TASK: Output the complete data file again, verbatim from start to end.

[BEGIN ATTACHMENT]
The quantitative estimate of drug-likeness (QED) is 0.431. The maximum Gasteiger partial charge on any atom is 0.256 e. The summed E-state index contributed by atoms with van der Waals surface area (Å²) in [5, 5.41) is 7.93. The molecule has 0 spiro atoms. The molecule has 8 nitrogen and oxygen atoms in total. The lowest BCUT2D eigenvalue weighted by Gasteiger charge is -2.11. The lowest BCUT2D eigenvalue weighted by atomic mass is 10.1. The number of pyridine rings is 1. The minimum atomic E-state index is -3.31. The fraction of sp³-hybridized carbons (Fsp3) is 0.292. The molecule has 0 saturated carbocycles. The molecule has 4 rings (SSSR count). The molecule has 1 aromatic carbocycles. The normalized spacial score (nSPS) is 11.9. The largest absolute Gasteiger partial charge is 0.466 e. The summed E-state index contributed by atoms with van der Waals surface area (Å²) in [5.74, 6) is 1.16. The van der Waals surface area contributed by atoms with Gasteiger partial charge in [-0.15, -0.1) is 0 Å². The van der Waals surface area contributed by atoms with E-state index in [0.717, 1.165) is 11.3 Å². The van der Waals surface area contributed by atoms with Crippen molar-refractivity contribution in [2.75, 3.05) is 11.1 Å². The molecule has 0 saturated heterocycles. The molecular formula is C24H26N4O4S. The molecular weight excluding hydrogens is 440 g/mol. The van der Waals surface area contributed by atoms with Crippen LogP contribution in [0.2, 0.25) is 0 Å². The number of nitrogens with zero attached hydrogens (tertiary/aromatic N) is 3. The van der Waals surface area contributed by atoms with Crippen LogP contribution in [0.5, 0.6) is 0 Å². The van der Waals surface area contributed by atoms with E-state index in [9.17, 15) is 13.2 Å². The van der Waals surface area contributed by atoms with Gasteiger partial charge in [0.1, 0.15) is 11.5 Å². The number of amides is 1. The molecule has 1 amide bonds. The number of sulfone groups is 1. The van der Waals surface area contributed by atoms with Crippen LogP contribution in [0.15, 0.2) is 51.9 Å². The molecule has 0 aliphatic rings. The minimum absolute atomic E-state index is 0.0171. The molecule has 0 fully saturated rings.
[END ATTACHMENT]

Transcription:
The quantitative estimate of drug-likeness (QED) is 0.431. The maximum Gasteiger partial charge on any atom is 0.256 e. The summed E-state index contributed by atoms with van der Waals surface area (Å²) in [5, 5.41) is 7.93. The molecule has 0 spiro atoms. The molecule has 8 nitrogen and oxygen atoms in total. The lowest BCUT2D eigenvalue weighted by Gasteiger charge is -2.11. The lowest BCUT2D eigenvalue weighted by atomic mass is 10.1. The number of pyridine rings is 1. The minimum atomic E-state index is -3.31. The fraction of sp³-hybridized carbons (Fsp3) is 0.292. The molecule has 0 saturated carbocycles. The molecule has 4 rings (SSSR count). The molecule has 1 aromatic carbocycles. The normalized spacial score (nSPS) is 11.9. The largest absolute Gasteiger partial charge is 0.466 e. The summed E-state index contributed by atoms with van der Waals surface area (Å²) in [5.74, 6) is 1.16. The van der Waals surface area contributed by atoms with Gasteiger partial charge in [-0.15, -0.1) is 0 Å². The van der Waals surface area contributed by atoms with E-state index in [0.717, 1.165) is 11.3 Å². The van der Waals surface area contributed by atoms with Crippen molar-refractivity contribution in [2.75, 3.05) is 11.1 Å². The molecule has 0 saturated heterocycles. The molecular formula is C24H26N4O4S. The molecular weight excluding hydrogens is 440 g/mol. The van der Waals surface area contributed by atoms with Crippen LogP contribution in [0.2, 0.25) is 0 Å². The number of nitrogens with zero attached hydrogens (tertiary/aromatic N) is 3. The van der Waals surface area contributed by atoms with Crippen LogP contribution in [0.5, 0.6) is 0 Å². The van der Waals surface area contributed by atoms with E-state index in [9.17, 15) is 13.2 Å². The van der Waals surface area contributed by atoms with Gasteiger partial charge in [0.1, 0.15) is 11.5 Å². The number of amides is 1. The molecule has 1 amide bonds. The number of sulfone groups is 1. The van der Waals surface area contributed by atoms with Crippen LogP contribution in [0.15, 0.2) is 51.9 Å². The molecule has 0 aliphatic rings. The minimum absolute atomic E-state index is 0.0171. The molecule has 0 fully saturated rings.